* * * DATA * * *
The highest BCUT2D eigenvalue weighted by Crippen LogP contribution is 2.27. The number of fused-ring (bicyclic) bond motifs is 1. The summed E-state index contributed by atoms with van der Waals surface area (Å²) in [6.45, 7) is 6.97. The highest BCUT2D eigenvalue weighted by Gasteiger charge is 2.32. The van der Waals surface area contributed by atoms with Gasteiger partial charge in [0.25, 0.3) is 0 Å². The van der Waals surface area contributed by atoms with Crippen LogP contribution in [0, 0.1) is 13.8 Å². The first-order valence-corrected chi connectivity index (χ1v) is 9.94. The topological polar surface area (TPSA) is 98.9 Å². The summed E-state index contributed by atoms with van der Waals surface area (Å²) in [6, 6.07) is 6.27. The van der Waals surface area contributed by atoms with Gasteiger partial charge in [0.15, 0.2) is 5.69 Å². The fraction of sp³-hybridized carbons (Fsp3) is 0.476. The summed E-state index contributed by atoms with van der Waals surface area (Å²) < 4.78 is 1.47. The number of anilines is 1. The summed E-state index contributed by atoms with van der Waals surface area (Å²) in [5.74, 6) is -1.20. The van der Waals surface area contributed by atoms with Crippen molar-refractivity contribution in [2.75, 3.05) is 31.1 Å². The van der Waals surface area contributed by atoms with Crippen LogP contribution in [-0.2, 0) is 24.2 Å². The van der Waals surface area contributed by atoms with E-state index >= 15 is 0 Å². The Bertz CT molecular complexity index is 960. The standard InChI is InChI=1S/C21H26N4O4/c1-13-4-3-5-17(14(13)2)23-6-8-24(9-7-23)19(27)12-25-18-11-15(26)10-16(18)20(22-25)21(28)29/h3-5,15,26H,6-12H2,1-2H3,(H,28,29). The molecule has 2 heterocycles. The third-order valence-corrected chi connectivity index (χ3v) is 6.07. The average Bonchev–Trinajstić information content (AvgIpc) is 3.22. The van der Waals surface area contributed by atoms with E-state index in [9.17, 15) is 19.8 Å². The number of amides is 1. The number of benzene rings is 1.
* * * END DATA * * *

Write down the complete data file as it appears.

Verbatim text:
The highest BCUT2D eigenvalue weighted by Crippen LogP contribution is 2.27. The number of fused-ring (bicyclic) bond motifs is 1. The summed E-state index contributed by atoms with van der Waals surface area (Å²) in [6.45, 7) is 6.97. The highest BCUT2D eigenvalue weighted by Gasteiger charge is 2.32. The van der Waals surface area contributed by atoms with Gasteiger partial charge in [0.25, 0.3) is 0 Å². The van der Waals surface area contributed by atoms with Crippen LogP contribution in [0, 0.1) is 13.8 Å². The first-order valence-corrected chi connectivity index (χ1v) is 9.94. The topological polar surface area (TPSA) is 98.9 Å². The summed E-state index contributed by atoms with van der Waals surface area (Å²) in [6, 6.07) is 6.27. The van der Waals surface area contributed by atoms with Gasteiger partial charge in [0.15, 0.2) is 5.69 Å². The fraction of sp³-hybridized carbons (Fsp3) is 0.476. The summed E-state index contributed by atoms with van der Waals surface area (Å²) < 4.78 is 1.47. The number of anilines is 1. The summed E-state index contributed by atoms with van der Waals surface area (Å²) in [5.74, 6) is -1.20. The van der Waals surface area contributed by atoms with Crippen molar-refractivity contribution in [2.75, 3.05) is 31.1 Å². The van der Waals surface area contributed by atoms with Crippen LogP contribution in [-0.2, 0) is 24.2 Å². The van der Waals surface area contributed by atoms with E-state index >= 15 is 0 Å². The Bertz CT molecular complexity index is 960. The standard InChI is InChI=1S/C21H26N4O4/c1-13-4-3-5-17(14(13)2)23-6-8-24(9-7-23)19(27)12-25-18-11-15(26)10-16(18)20(22-25)21(28)29/h3-5,15,26H,6-12H2,1-2H3,(H,28,29). The molecule has 2 heterocycles. The third-order valence-corrected chi connectivity index (χ3v) is 6.07. The average Bonchev–Trinajstić information content (AvgIpc) is 3.22. The van der Waals surface area contributed by atoms with E-state index in [9.17, 15) is 19.8 Å². The number of amides is 1. The number of benzene rings is 1.